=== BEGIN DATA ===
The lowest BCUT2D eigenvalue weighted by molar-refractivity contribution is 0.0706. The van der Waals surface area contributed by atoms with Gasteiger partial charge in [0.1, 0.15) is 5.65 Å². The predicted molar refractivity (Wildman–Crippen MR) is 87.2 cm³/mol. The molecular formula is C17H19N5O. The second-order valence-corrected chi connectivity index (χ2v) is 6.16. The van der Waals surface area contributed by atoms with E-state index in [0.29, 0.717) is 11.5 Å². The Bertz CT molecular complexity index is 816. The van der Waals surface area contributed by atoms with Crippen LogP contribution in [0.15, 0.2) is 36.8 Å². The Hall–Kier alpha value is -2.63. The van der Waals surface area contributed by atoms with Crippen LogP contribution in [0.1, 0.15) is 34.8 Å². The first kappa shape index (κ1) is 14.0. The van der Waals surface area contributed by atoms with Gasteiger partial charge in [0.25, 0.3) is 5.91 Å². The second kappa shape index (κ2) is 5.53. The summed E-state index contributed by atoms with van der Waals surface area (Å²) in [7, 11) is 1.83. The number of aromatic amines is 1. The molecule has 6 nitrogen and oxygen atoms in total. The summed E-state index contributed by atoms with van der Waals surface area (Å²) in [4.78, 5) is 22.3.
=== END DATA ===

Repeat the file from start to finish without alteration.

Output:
The lowest BCUT2D eigenvalue weighted by molar-refractivity contribution is 0.0706. The van der Waals surface area contributed by atoms with Gasteiger partial charge in [0.1, 0.15) is 5.65 Å². The predicted molar refractivity (Wildman–Crippen MR) is 87.2 cm³/mol. The molecular formula is C17H19N5O. The second-order valence-corrected chi connectivity index (χ2v) is 6.16. The van der Waals surface area contributed by atoms with E-state index in [0.29, 0.717) is 11.5 Å². The Bertz CT molecular complexity index is 816. The van der Waals surface area contributed by atoms with Crippen LogP contribution in [0.15, 0.2) is 36.8 Å². The Hall–Kier alpha value is -2.63. The van der Waals surface area contributed by atoms with Crippen LogP contribution in [0.1, 0.15) is 34.8 Å². The first kappa shape index (κ1) is 14.0. The van der Waals surface area contributed by atoms with Gasteiger partial charge in [0.25, 0.3) is 5.91 Å². The second kappa shape index (κ2) is 5.53. The summed E-state index contributed by atoms with van der Waals surface area (Å²) in [7, 11) is 1.83. The number of aromatic amines is 1. The molecule has 6 nitrogen and oxygen atoms in total. The summed E-state index contributed by atoms with van der Waals surface area (Å²) in [4.78, 5) is 22.3.